REVIEW: A Safe and Sustainable World
Pioneers in sustainability
The intriguing history of the New Alchemy Institute

Reviewed by Josh Anchors

Details:

A Safe and Sustainable World: The Promise of Ecological Design

Book details:
Nancy Jack Todd; Island Press, 2005; $28.95
ISBN: 1-55-963778-1
232 pp.

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August 15, 2005: One summer in the early 1970s, Hilde Maingay telephoned the Cape Cod agricultural extension agent to ask about the average yields of vegetables and grains on the Cape. The agent told her that the Cape, with its beds of glacial till, couldn’t produce anything besides cranberries and some strawberries. Hilde hung up the phone with a shrug and walked outside to her extremely productive organic gardens. “If I hadn’t already grown an abundance of vegetables on our land,” she noted soon after her talk with the agent, “I should have stopped gardening and gone into the construction business” (p. 26).

Sprinkled with amusing anecdotes like this, Nancy Jack Todd’s A Safe and Sustainable World is the story of the New Alchemy Institute (NAI), a small non-profit research and education organization with the goal of exploring ways to create a safer and more sustainable world. It leads the reader through the ups and downs of an innovative and highly influential institution and shows how visionaries coalesced around critical environmental issues of the day.

The concept of NAI began in the San Diego living room of John and Nancy Jack Todd in 1969, just when the world was embracing the need for Earth Day. Groups of students, professors, and community members frequently joined the Todds for informal evening seminars to investigate how basic human needs—food, shelter, energy—could be met with less impact on the environment. Many of the participants thought that basic land sustainability was achievable, but in an age before the popularization of intensive organic agriculture, green architecture, and alternative energy, they wondered how.

John Todd’s answer: try it, and prove scientifically that it can be done.

The first step in this process, after a move across the country to Cape Cod and much planning and sweat, was the installation of what was then considered a very hip construction: the geodesic dome. “In the course of a summer Sunday afternoon in 1971,” writes Todd, “as children ran and shouted and adults worked and talked, sustained on infusions of beer, we had our first New Alchemy dome raising” (p. 14).

This modest and somewhat idyllic beginning, however, may disguise the seriousness and ambition of NAI researchers, as well as the precision of their scientific inquiry. The dome was soon surrounded by experimental organic gardens, compost piles, fields of wheat, aquaculture ponds, windmills, and solar-algae ponds. Volunteers began coming en masse on Saturdays to learn, work, and bathe in the energy of innovation. Extensive greenhouse-like bioshelters were constructed, first on Cape Cod and then on Prince Edward Island. The projects were vast, the energy was endless, and the soils kept getting richer and richer.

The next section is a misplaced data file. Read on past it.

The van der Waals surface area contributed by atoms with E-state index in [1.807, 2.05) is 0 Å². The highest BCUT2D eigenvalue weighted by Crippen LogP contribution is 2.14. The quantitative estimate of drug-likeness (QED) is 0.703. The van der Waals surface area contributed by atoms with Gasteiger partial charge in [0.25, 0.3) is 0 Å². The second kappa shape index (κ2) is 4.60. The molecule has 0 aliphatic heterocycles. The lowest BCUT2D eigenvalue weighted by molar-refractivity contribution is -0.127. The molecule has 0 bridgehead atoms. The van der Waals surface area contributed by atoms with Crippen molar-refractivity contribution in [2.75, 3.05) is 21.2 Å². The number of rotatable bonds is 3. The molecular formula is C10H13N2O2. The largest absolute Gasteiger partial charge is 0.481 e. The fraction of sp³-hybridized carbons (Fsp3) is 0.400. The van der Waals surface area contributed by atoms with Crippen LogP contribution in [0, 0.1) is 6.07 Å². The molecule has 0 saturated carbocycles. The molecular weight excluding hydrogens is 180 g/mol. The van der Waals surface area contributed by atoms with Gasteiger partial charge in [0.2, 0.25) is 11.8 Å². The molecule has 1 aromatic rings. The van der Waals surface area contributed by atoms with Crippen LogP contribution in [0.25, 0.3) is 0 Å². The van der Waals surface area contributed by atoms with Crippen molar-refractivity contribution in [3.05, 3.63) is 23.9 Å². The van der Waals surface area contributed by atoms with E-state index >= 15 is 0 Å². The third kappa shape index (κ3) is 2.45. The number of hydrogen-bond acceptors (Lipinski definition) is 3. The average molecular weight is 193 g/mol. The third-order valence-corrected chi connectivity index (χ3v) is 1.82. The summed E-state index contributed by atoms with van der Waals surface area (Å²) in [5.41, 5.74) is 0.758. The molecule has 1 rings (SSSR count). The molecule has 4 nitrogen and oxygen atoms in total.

Though much of what NAI helped discover and publicize no longer seems as novel, it must be remembered that a cross-disciplinary approach to the sciences was not widely accepted at the time. The New Alchemists were trying to prove that nature could be used as a model for human-made systems by integrating aquaculture, agriculture, forestry, and wind and solar energy. “Where we differed from mainstream science,” writes Todd, “was in our focus on sustainability, protection, and restoration—and in freedom from the corporate funding that controls so much scientific inquiry. Otherwise Bill and John and their colleagues understood only too well that any scientific casualness on our part could undermine and betray underlying goals of the Institute” (78).

Detailed accounts of many NAI research projects are included in A Safe and Sustainable World, as well as blueprints and diagrams that help chart both the evolution of the Institute and the evolution of sustainability and green architecture in the U.S. The charming photos interspersed throughout the book are enough to make any sustainability enthusiast yearn to have spent a few weeks at NAI, where long-haired scientists got their hands dirty in the name of good living.

More anecdotes of the nitty-gritty life and characters at the Institute may have helped make for a smoother, less technical read, but Todd nonetheless succeeds in conveying the resourceful spirit and unique dynamism of NAI.

The final chapters of this book discuss Ocean Arks International, the organization that John and Nancy Jack Todd launched after the New Alchemy Institute closed in 1991. Today, Ocean Arks applies natural systems thinking from NAI to concrete environmental problems, restoring polluted waters through biologically based living technologies called Ecomachines and Pond Lake Restorers. In 2001, Ocean Arks was contracted by Tyson Foods to help bring a large wastewater lagoon into compliance with EPA regulations.

Thus the legacy of the New Alchemy Institute continues. True to their name, they are indeed helping transform and purify nature through their own contemporary breed of alchemy. They may not conjure gold from metal, as the ancient alchemists tried to do, but who needs gold when there are so many other pressing issues at stake?

Josh Anchors is a beekeeper, novelist, and outdoor guide from central Maine.